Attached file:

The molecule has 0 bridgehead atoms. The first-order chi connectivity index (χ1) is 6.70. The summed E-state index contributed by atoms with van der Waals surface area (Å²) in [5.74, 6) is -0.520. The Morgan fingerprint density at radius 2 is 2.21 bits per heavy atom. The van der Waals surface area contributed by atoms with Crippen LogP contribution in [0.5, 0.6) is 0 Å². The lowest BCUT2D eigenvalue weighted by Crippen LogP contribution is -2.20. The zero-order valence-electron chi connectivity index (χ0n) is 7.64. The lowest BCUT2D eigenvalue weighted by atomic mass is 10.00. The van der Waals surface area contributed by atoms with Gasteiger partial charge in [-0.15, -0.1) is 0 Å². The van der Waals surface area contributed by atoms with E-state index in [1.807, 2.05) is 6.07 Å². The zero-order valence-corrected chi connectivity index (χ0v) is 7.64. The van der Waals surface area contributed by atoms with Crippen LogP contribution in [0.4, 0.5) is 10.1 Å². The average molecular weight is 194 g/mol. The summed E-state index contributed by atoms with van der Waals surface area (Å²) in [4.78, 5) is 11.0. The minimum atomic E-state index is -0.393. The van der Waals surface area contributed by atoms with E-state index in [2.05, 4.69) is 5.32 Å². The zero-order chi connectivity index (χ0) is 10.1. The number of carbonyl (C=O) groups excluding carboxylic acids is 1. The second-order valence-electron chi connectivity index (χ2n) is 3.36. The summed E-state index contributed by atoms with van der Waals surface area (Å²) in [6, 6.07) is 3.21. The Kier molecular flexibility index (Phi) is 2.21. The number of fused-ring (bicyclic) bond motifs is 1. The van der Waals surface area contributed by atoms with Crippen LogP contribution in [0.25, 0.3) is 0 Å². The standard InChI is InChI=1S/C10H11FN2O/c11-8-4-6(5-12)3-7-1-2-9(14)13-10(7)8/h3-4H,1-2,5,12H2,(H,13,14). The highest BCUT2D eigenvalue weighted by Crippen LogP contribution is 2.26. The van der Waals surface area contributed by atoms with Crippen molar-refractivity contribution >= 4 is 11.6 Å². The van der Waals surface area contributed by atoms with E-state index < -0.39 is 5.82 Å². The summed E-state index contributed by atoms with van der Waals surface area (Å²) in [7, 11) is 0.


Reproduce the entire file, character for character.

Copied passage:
The molecule has 0 bridgehead atoms. The first-order chi connectivity index (χ1) is 6.70. The summed E-state index contributed by atoms with van der Waals surface area (Å²) in [5.74, 6) is -0.520. The Morgan fingerprint density at radius 2 is 2.21 bits per heavy atom. The van der Waals surface area contributed by atoms with Crippen LogP contribution in [0.5, 0.6) is 0 Å². The lowest BCUT2D eigenvalue weighted by Crippen LogP contribution is -2.20. The zero-order valence-electron chi connectivity index (χ0n) is 7.64. The lowest BCUT2D eigenvalue weighted by atomic mass is 10.00. The van der Waals surface area contributed by atoms with Gasteiger partial charge in [-0.15, -0.1) is 0 Å². The van der Waals surface area contributed by atoms with E-state index in [1.807, 2.05) is 6.07 Å². The zero-order valence-corrected chi connectivity index (χ0v) is 7.64. The van der Waals surface area contributed by atoms with Crippen LogP contribution in [0.4, 0.5) is 10.1 Å². The average molecular weight is 194 g/mol. The summed E-state index contributed by atoms with van der Waals surface area (Å²) in [4.78, 5) is 11.0. The minimum atomic E-state index is -0.393. The van der Waals surface area contributed by atoms with E-state index in [2.05, 4.69) is 5.32 Å². The zero-order chi connectivity index (χ0) is 10.1. The number of carbonyl (C=O) groups excluding carboxylic acids is 1. The second-order valence-electron chi connectivity index (χ2n) is 3.36. The summed E-state index contributed by atoms with van der Waals surface area (Å²) in [6, 6.07) is 3.21. The Kier molecular flexibility index (Phi) is 2.21. The number of fused-ring (bicyclic) bond motifs is 1. The van der Waals surface area contributed by atoms with Crippen LogP contribution in [0.25, 0.3) is 0 Å². The standard InChI is InChI=1S/C10H11FN2O/c11-8-4-6(5-12)3-7-1-2-9(14)13-10(7)8/h3-4H,1-2,5,12H2,(H,13,14). The highest BCUT2D eigenvalue weighted by Crippen LogP contribution is 2.26. The van der Waals surface area contributed by atoms with Crippen molar-refractivity contribution >= 4 is 11.6 Å². The van der Waals surface area contributed by atoms with E-state index < -0.39 is 5.82 Å². The summed E-state index contributed by atoms with van der Waals surface area (Å²) in [7, 11) is 0.